No. 2837 Philadelphia, 1981 Appeal from Judgment of Sentence of the Court of Common Pleas, Criminal Division, of Philadelphia County, Nos. 1579, 1582-1584 November Term, 1980.
Elaine DeMasse, Assistant Public Defender, Philadelphia, for appellant.
Jane Cutler Greenspan, Assistant District Attorney, Philadelphia, for Commonwealth, appellee.
Spaeth, Wieand and Hoffman, JJ. Spaeth, J., concurs in the result.
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Following trial by jury, Edward Newman was acquitted on a charge of riot*fn1 but convicted of recklessly endangering another person*fn2 and disorderly conduct.*fn3 Post-trial motions were denied, and Newman was sentenced to pay total fines of $2,000.00 and to serve consecutive periods of probation totaling three years. On direct appeal, Newman's principal argument is that videotape evidence established incontrovertible physical facts and that, therefore, the trial court erred (1) when it denied a defense request for a directed verdict and (2) when it refused to instruct the jury that videotape evidence constituted proof of incontrovertible physical facts. He also contends that the trial court erred in refusing a requested instruction pertaining to his right of assembly. There is no merit in these contentions. For sentencing purposes, however, the conviction for disorderly conduct merged into the conviction for recklessly endangering
[ 323 Pa. Super. Page 398]
another person. Therefore, we must remand for resentencing.
During the early evening hours of August 25, 1980, a demonstration and rally took place at 18th and Diamond Streets in the City of Philadelphia, the purpose being to protest the shooting of a young black male by an arresting policeman on the prior day. A pick-up truck arrived, equipped with loud speakers and amplifiers and carrying several persons who incited and led a march of 500 to 1000 persons to the police station on 17th Street. There, the crowd eventually became ugly. The police station and an approaching fire truck were pelted with rocks, bottles and bricks, and a general melee ensued. When police, equipped with riot gear, attempted to clear the intersection, they were also pelted with thrown missiles. Appellant was observed throwing a brick which struck a policeman in the chest. He was immediately placed under arrest.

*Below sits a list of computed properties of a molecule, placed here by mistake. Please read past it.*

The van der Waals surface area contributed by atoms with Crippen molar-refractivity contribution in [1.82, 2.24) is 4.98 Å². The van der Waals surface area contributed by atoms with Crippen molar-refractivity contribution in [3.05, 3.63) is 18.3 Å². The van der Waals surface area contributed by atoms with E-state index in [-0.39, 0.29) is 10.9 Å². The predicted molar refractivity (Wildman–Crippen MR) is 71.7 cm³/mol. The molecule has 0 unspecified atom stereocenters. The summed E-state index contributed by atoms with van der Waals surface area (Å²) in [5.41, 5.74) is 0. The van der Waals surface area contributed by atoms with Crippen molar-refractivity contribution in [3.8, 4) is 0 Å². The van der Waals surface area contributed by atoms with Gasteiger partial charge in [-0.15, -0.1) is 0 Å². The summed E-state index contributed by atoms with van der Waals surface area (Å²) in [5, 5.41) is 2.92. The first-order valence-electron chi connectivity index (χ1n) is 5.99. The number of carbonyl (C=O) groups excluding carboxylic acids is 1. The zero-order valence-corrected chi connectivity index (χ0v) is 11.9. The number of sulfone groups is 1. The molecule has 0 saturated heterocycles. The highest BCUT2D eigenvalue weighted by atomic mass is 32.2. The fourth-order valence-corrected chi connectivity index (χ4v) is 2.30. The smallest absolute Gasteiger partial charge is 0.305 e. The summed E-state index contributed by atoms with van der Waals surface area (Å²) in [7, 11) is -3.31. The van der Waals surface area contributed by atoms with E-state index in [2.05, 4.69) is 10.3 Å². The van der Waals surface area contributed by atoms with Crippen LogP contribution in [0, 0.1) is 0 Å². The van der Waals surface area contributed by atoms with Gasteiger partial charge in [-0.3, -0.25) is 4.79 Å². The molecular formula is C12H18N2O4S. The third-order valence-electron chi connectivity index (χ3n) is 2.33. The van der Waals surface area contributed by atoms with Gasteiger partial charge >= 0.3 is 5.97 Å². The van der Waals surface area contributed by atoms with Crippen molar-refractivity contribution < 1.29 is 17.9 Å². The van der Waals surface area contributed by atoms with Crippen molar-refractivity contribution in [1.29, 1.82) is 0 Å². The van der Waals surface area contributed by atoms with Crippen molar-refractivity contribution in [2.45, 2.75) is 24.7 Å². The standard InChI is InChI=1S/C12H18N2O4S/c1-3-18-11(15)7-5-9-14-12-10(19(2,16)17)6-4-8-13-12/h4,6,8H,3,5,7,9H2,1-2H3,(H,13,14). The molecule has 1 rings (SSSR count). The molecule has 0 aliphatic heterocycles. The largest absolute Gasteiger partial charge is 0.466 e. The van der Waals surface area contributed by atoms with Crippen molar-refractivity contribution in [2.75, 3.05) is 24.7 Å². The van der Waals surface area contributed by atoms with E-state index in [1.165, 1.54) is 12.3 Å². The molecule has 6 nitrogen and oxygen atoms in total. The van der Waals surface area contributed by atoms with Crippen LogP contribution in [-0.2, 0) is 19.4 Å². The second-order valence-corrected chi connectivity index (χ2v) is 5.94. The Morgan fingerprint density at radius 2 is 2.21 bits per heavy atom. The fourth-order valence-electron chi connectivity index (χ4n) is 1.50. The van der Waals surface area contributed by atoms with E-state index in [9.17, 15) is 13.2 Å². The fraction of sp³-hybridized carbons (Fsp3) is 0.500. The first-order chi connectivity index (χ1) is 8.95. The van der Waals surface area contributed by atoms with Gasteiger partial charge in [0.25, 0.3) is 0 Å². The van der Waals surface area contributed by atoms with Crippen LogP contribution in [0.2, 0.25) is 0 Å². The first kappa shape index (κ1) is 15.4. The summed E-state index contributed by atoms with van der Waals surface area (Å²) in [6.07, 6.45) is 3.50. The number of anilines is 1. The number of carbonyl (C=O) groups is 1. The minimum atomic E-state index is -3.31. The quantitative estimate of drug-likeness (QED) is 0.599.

At trial, two police officers testified that they had seen appellant, who was shirtless and wearing blue pants and a necklace, hurl a brick over their heads and into the ranks of policemen. Officer Robert Adelsburger testified that he observed appellant throw a brick from a point near the northeast corner of 17th and Montgomery Streets. When appellant turned to run, Adelsburger pursued him, placed him under arrest, and returned him to the district headquarters. Officer Henry Bruhl, called as a witness by the defense, testified that he, too, had observed appellant throw a brick from the northeast corner of the intersection. He said that the brick had struck Officer Richard O'Neill in the chest. He also said that he observed Adelsburger make the arrest.
Appellant produced videotaped, short clips which TV stations had used in news programs.*fn4 He contended that this photographic replay depicted incontrovertibly (1) that appellant had not been arrested at the location testified to by the police officers and (2) that Officer Bruhl had not been where he said he was and could not have observed the
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occurrences to which he testified. This evidence, appellant argued, proved that the police witnesses had falsified their testimony or were mistaken and confirmed his ...